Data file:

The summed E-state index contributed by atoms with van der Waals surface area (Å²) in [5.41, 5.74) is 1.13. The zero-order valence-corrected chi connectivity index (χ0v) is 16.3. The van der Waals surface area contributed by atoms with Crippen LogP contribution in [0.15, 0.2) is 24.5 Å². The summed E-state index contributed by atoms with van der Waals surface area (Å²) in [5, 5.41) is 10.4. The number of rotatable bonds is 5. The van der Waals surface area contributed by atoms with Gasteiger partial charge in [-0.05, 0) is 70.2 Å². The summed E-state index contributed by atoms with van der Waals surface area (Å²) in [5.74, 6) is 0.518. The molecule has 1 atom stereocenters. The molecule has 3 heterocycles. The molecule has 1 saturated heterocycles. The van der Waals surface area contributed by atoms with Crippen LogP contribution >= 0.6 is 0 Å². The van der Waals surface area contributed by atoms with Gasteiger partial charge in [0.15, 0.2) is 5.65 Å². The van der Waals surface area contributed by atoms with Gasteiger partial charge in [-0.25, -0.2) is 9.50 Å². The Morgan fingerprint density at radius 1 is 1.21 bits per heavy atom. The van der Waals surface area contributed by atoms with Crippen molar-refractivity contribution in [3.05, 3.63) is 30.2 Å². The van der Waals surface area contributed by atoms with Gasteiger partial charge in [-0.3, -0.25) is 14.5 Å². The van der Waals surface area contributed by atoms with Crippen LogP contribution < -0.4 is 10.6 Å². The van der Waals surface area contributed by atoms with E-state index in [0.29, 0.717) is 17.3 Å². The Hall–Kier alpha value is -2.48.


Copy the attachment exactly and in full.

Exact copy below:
The summed E-state index contributed by atoms with van der Waals surface area (Å²) in [5.41, 5.74) is 1.13. The zero-order valence-corrected chi connectivity index (χ0v) is 16.3. The van der Waals surface area contributed by atoms with Crippen LogP contribution in [0.15, 0.2) is 24.5 Å². The summed E-state index contributed by atoms with van der Waals surface area (Å²) in [5, 5.41) is 10.4. The number of rotatable bonds is 5. The van der Waals surface area contributed by atoms with Gasteiger partial charge in [-0.05, 0) is 70.2 Å². The summed E-state index contributed by atoms with van der Waals surface area (Å²) in [5.74, 6) is 0.518. The molecule has 1 atom stereocenters. The molecule has 3 heterocycles. The molecule has 1 saturated heterocycles. The van der Waals surface area contributed by atoms with Crippen LogP contribution >= 0.6 is 0 Å². The van der Waals surface area contributed by atoms with Gasteiger partial charge in [0.15, 0.2) is 5.65 Å². The van der Waals surface area contributed by atoms with Gasteiger partial charge in [-0.25, -0.2) is 9.50 Å². The Morgan fingerprint density at radius 1 is 1.21 bits per heavy atom. The van der Waals surface area contributed by atoms with Crippen molar-refractivity contribution in [3.05, 3.63) is 30.2 Å². The van der Waals surface area contributed by atoms with Gasteiger partial charge in [-0.3, -0.25) is 14.5 Å². The van der Waals surface area contributed by atoms with Crippen LogP contribution < -0.4 is 10.6 Å². The van der Waals surface area contributed by atoms with E-state index in [0.29, 0.717) is 17.3 Å². The Hall–Kier alpha value is -2.48.